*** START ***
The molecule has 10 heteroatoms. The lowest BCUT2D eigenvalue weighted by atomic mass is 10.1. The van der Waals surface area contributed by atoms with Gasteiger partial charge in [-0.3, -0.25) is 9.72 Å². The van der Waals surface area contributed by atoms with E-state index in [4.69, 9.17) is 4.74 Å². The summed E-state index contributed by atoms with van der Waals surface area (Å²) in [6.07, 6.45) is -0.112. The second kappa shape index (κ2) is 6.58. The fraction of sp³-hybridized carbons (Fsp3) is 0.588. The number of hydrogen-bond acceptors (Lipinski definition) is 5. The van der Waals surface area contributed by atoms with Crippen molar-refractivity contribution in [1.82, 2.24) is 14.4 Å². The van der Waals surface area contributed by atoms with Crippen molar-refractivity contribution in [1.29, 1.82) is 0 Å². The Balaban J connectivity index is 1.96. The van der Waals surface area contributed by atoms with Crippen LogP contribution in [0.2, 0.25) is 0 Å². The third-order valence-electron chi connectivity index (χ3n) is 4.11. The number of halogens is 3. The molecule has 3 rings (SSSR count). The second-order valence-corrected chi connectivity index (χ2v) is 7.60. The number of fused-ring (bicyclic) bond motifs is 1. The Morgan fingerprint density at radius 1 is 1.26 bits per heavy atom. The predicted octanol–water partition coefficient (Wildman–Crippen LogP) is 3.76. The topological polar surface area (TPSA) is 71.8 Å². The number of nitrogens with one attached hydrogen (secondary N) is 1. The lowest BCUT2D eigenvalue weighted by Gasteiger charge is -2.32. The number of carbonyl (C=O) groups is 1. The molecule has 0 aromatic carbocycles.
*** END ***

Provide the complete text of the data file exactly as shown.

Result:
The molecule has 10 heteroatoms. The lowest BCUT2D eigenvalue weighted by atomic mass is 10.1. The van der Waals surface area contributed by atoms with Gasteiger partial charge in [-0.3, -0.25) is 9.72 Å². The van der Waals surface area contributed by atoms with E-state index in [4.69, 9.17) is 4.74 Å². The summed E-state index contributed by atoms with van der Waals surface area (Å²) in [6.07, 6.45) is -0.112. The second kappa shape index (κ2) is 6.58. The fraction of sp³-hybridized carbons (Fsp3) is 0.588. The number of hydrogen-bond acceptors (Lipinski definition) is 5. The van der Waals surface area contributed by atoms with Crippen molar-refractivity contribution in [1.82, 2.24) is 14.4 Å². The van der Waals surface area contributed by atoms with Crippen molar-refractivity contribution in [1.29, 1.82) is 0 Å². The Balaban J connectivity index is 1.96. The van der Waals surface area contributed by atoms with Crippen LogP contribution in [0.2, 0.25) is 0 Å². The third-order valence-electron chi connectivity index (χ3n) is 4.11. The number of halogens is 3. The molecule has 3 rings (SSSR count). The second-order valence-corrected chi connectivity index (χ2v) is 7.60. The number of fused-ring (bicyclic) bond motifs is 1. The Morgan fingerprint density at radius 1 is 1.26 bits per heavy atom. The predicted octanol–water partition coefficient (Wildman–Crippen LogP) is 3.76. The topological polar surface area (TPSA) is 71.8 Å². The number of nitrogens with one attached hydrogen (secondary N) is 1. The lowest BCUT2D eigenvalue weighted by Gasteiger charge is -2.32. The number of carbonyl (C=O) groups is 1. The molecule has 0 aromatic carbocycles.